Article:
Healthy Weir ready to create more Augusta memories
2003 champion on the upswing after lingering injury
Mike Weir's health and golf game are back in good shape, in that order.
The 2003 Masters Tournament champion has finally shaken the effects of a lingering neck and back injury.
The injury, which occurred when a fan slapped Weir on the back in the 2004 Canadian Open, was so painful that at one point he had trouble tying his shoes.
The victories stopped coming and his world ranking, which topped out at No. 5 after his win at Augusta National Golf Club, went into the high 40s. He's now 40th.
Weir tried to play through the injury, which he regrets. Now, through chiropractic help and massage therapy, Weir reports that he's "felt good all year."
And it started showing at the end of 2007.
First, Weir was the top player on the International team that lost to the United States in the Presidents Cup, going 3-1-1. Playing in his native Canada, Weir closed out the final day with a 1-up singles victory over Tiger Woods.
Weir ranks the win over Woods "right there" with his Masters victory.
"Obviously winning the Masters was such a thrill, but to play Tiger, you know, obviously he's the best there is and I had to play my absolute best to beat him," Weir said.
Three weeks later, Weir ended a 31/2-year victory drought by winning the Fry's Electronics Open in Scottsdale, Ariz.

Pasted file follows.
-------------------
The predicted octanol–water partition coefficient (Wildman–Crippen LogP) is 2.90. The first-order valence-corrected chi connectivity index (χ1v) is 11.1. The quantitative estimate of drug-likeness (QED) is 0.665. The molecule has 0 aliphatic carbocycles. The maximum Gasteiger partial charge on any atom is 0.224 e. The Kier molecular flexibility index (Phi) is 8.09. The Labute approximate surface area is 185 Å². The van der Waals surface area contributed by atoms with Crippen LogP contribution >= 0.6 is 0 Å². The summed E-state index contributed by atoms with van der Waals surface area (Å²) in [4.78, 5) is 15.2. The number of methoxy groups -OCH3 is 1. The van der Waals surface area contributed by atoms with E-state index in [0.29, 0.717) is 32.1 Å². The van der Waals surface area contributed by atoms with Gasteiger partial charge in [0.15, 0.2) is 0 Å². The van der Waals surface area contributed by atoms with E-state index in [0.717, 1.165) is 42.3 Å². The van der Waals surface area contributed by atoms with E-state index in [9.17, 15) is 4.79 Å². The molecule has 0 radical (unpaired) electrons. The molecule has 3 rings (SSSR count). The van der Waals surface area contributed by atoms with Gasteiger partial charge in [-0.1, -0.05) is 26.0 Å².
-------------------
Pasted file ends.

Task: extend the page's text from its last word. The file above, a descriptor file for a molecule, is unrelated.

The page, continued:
"It had been tough not winning," said Weir, who won for the eighth time, tying George Knudson for the most victories by a Canadian. "You know, that's what we're all out here to do, and it had been quite a long time.
"I would say I was very frustrated before 2007," he said. "I was very frustrated healthwise. I wasn't able to practice. I've always been a player who has needed to practice a lot and keep on top of my game. You know, my neck and back were killing me and I wasn't able to practice very much.
"And with that, I was starting to get into some bad habits with my golf swing, and so that was very frustrating."
He returns to the Masters with a legitimate chance of winning.
"My game feels better than it has in the last couple of years. It's a matter of executing. I know how to play that golf course," he said.
Weir finished in the top 20 from 2005-07 despite his health issues. He even tied for fifth in 2005.
For Weir to win a second green jacket, he needs another spectacular putting week. Zach Johnson, a fellow medium-length hitter, followed Weir's blueprint to victory in 2007, but with better iron play.
"My putting today is not as good (as it was in 2003)," said Weir, who tied for 10th in putting at Augusta National last year while finishing tied for 20th place.
"I putted pretty darn good (in 2003)," he said. "If you look down through history, anybody who wins Augusta putts good. You've got to putt good there."
Weir carries something that few others in the Tiger Woods era have: memories of winning at Augusta National.
"Every year is different, but in crucial situations you have a lot of good memories to draw on if you need them," Weir said. "Really, you're just trying to play the golf course that it is right there now and see where your game is."
Reach David Westin at (706) 823-3224 or email@example.com.